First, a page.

Will today be the day I’m brutally slaughtered by the police?
I’d be lying if I told you such disgusting thoughts enveloped my mind a few months ago. Rampant police brutality has been an issue since the inception of organized law enforcement in this country. Yet the thought of me being the victim of such a monstrous act at the hands of our nation’s protectors always eluded me.
I am indeed a Black male. But I was born and raised in Mt. Airy. I’m educated. I’ve always had a cohort of white friends. I engage in creative endeavors and am the epitome of politeness. Of course I’m not on police officers’ radar, I thought. I’m not a criminal…
Unfortunately, the visceral images and painful personal accounts that have flooded the media lately exposed my flawed and toxic way of thinking. I am now fully aware that I always have to consider what I look like and the potential consequence of every step I take. I must remember a white man’s artistic endeavor is a Black man’s death wish, and Black innocence is intrinsically linked with reasonable suspicion.
Regardless of the company that I keep or the way present I myself, in our country I will always be a suspect. I and anyone who looks like me is Ahmaud Arbery, Breonna Taylor, Mike Brown, Eric Garner, George Floyd, Amadou Diallo, Trayvon Martin etc. We are all on the chopping block, awaiting our unjust and cruel demise, strategically coordinated by our oppressors.
Maybe when I’m putting gas into my car tomorrow or taking a hike in the Wissahickon one of my generous white compatriots will spare the world from having to see my Black face again. Perhaps the government should start an initiative to physically replace every Black person with an iPhone; at least then, our people would be worth something in this country. That would of course be too easy, because history has proven our country is incapable of functioning without completely diminishing Black progression and our sense of security.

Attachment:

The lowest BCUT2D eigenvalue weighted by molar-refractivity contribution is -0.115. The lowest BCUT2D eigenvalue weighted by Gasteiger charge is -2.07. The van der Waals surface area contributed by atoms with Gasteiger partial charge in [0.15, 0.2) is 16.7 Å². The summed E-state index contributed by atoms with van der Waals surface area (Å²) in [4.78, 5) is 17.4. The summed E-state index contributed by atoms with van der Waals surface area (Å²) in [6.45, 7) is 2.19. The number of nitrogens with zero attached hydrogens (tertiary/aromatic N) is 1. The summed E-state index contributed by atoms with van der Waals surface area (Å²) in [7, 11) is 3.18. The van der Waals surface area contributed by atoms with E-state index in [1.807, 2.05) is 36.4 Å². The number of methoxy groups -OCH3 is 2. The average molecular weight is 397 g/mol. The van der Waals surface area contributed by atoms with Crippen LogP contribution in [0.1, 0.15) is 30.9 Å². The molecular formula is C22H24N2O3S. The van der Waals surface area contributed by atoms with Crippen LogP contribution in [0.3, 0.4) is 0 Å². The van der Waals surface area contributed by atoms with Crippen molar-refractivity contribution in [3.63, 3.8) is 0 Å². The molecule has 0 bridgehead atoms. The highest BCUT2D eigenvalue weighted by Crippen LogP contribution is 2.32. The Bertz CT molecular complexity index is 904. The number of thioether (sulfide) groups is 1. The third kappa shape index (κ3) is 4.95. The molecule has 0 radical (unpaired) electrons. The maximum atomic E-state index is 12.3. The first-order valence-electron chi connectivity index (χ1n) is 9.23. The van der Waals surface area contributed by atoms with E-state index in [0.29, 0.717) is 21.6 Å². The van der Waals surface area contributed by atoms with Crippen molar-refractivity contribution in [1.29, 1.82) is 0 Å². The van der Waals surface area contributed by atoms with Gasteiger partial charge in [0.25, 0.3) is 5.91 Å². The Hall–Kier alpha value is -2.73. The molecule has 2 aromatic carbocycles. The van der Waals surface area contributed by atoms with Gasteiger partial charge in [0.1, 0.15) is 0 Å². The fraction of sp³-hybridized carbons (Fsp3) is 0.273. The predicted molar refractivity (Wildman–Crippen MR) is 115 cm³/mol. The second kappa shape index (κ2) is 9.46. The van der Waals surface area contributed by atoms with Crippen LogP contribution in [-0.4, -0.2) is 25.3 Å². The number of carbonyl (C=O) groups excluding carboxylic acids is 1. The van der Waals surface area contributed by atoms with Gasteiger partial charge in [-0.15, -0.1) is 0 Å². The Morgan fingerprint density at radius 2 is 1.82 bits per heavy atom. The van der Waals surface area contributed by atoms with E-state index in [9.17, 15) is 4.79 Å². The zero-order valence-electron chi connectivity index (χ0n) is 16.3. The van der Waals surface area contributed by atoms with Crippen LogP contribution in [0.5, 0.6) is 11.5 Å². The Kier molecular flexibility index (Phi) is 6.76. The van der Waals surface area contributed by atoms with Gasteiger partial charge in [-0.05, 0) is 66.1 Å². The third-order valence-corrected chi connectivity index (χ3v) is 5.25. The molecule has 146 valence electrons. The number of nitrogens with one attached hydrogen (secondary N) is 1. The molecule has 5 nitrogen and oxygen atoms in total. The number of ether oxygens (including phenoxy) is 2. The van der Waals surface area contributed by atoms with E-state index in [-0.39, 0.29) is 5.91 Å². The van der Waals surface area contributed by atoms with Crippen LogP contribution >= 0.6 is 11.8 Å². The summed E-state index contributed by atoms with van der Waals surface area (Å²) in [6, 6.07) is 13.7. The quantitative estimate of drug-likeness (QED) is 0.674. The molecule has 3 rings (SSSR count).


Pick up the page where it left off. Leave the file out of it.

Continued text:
The archaic ideals on which our country was built upon, fused with ever progressive methods of discrimination, create a lethal cocktail. They intoxicate the public, challenging the concept of compassion. I was asleep, but now I’ve awaken, and this country is rancid.
We must mutilate this country’s inherently discriminatory structures from within, in order to build a nation worth fighting for. Anyone who thinks the current ”social unrest” is merely a vehicle for defunding the police has lost the plot and clearly hasn’t awaken from their own slumber.
This is the fight of my generation, the fight of my life. Anyone who hails minor changes in our country’s institutional and societal practices as the realistic method of change has made their intentions clear.
A systemic overhaul and a total shift in the collective psyche of the American people is the only way we can instill any semblance of American civility. It’s pointless to replace the beams of a structure that is inherently rotten.
So the next time you lash out at a staff member for not having your organic strawberries, maybe you should consider channeling your frustrations toward advocating for a cause — one that may contribute to systemic change in your community, and potentially save a life.
Devon Watts is a member of the deli staff at Weavers Way Mt. Airy.